A different history


By Kate Jackman-Atkinson

The Neepawa Banner

Almost 20 years ago, something dramatic happened that will change history, but not necessarily in the way one might think. 

In the early 1990s, the Internet was gaining momentum as a series of advancements, such as user-friendly browsers and standard protocols, opened the world wide web to those outside of the sciences and academia.

By 1996, most companies were recognizing the importance of the internet and regular citizens were going online and making themselves known through personal websites, blogs, forums and chat rooms. 

No one can deny that the Internet has changed the course of history, but it has also changed “history”. In the future, the history told of our time will no longer just be about the rich and famous. Or the winners. The Internet has allowed ordinary citizens to document and publish their thoughts, opinions and daily activities. Whether it’s on social media or personal blogs, there has never been more information published and readily available about the ordinary lives of ordinary citizens.  

Each day, with our posts, pictures and comments, we are essentially publishing our own autobiographies. This has lead to a number of questions.  

The major question is whether or not this information is valuable. If it is, the question becomes “How do we want to protect this data?” Both Britain and France treat any digital publication as it would a paper publication– they become part of the national library archives. In Canada, there is no such protection.

There is also the question of permanence.  When a book is published, unless damaged, it more or less sits there indefinitely.  In contrast, much of our digital history is in a more precarious situation.  Many web sites delete the profiles of users who are inactive for a certain period of time.  This means that whole portions of people’s histories are vulnerable to permanent deletion if they move away from a social media site, let their blog languish or don’t renew their domain.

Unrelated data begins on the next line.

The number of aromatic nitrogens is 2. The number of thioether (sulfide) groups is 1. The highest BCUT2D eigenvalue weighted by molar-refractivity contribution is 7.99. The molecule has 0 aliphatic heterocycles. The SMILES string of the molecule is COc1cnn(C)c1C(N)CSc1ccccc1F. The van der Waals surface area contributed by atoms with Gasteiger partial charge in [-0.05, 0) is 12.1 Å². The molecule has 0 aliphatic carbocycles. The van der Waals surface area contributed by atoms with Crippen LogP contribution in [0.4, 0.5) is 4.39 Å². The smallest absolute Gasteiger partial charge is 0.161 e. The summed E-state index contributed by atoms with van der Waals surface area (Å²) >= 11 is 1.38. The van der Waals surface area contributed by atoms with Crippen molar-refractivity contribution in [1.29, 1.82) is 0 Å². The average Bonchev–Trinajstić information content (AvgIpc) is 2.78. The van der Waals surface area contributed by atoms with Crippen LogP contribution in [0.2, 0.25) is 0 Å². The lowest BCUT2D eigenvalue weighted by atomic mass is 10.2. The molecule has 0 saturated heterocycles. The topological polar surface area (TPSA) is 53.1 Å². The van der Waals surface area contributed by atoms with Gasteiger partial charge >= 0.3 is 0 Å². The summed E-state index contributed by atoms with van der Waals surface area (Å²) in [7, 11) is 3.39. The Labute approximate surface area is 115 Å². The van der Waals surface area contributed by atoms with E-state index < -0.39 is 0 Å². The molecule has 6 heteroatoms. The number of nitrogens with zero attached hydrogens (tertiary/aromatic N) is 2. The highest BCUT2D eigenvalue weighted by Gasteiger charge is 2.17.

Part of this problem is that most of our Internet auto-biography is held by private companies. Facebook ultimately decides what it will do with each of our profile pages– how long they will be kept active, who can gain access to the data they contain and at what price. Ultimately, the data isn’t really ours.

With this in mind, a debate has been brewing regarding the archival of digital publications. Should we be more like Britain and France? What is the value of this information to both our future selves and society at large? We have put that information out there, but do we really want all of it saved?  

Recently, I searched the Internet to see if my first website was still around.  It was hosted, for free, on Geocities and the last time I updated it was some time around 2001. As far as I can tell, it’s gone.  I’m not sure if I’m happy or sad about that.

While there is no legal regime or requirement for archiving Canadians’ websites, Canadians can voluntarily archives their pages by participating in the Internet Archive. It has recorded the history of over 430 billion pages, going back to about 1996. My website isn’t on there either, I guess it’s really gone.